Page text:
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Paulo Santos, Think Finance (388 clicks)
Long/short equity, arbitrage, event-driven, research analyst
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After the real estate bubble popped, a new trend emerged, both because homes lost their skyrocketing allure, because banks got more restrictive with their credit and because of the emergence of a wounded credit-rating army, buying a home got harder and less interesting. The other side of that coin was that renting regained competitiveness.

Not surprisingly, the renting market got hot quite fast, and right now the news are that it’s tighter than at any time since 2001, with the vacancy rate dropping to 5.2% (graph by CalculatedRisk.com).


(Click to enlarge)

Now, the immediate consequence of a tight market, and low vacancies, is higher prices. Not surprisingly, rents have been going up.

But there is another surprise that can be had here. It goes like this: the main component on the CPI, and even more importantly, the core CPI, is something that doesn’t really exist. It’s the owners’ equivalent rent or the rent that homeowners would supposedly pay themselves if they had to pay rent. Now, simplistically, this rent is derived from similar rents paid for similar dwellings. So what happens to the owners’ equivalent rent if rents go up? You guessed it. It goes up as well!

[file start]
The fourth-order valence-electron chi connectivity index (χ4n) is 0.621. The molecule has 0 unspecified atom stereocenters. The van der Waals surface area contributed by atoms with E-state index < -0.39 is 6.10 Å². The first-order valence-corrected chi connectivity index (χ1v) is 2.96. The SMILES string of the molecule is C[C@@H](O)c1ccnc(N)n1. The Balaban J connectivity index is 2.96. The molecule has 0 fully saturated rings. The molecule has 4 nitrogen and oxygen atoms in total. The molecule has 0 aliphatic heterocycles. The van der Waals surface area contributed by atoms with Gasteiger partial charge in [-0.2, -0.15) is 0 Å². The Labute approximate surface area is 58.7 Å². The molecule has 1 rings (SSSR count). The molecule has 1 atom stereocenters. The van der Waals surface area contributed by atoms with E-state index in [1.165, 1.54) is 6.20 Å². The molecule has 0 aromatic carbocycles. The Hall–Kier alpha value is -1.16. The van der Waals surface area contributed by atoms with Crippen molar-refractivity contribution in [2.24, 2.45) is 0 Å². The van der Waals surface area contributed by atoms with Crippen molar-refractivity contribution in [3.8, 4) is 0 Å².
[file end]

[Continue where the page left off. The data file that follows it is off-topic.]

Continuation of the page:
This is not to be taken lightly, since according to Bureau Of Labor Services (BLS), and as can be seen in the CPI Detailed Report-November 2011, Table 1, page 4, Owners’ equivalent rent weights a full 24.9% of the entire CPI, with shelter, also being affected by the rents’ rise, weighting in at 31.9% of the entire CPI. And these weights are even larger when looking at the core CPI (around 25% larger)!

Conclusion

So what does this all mean? It means that core CPI might well continue on an upwards trend in the next few months, making it a lot harder for the Federal Reserve to justify doing any more quantitative easing. Indeed, if the core CPI goes up fast enough it could even make for an inflation scare, though I’m not predicting that (yet).

As an aside, it might make sense to try and study some leveraged apartment REITs, as the rent raising trend might turn out very positive for them. If anyone got ideas to kick start that effort, I am sure willing to listen to them.

Source: Rising Rents: A Trend That Might Hit Core CPI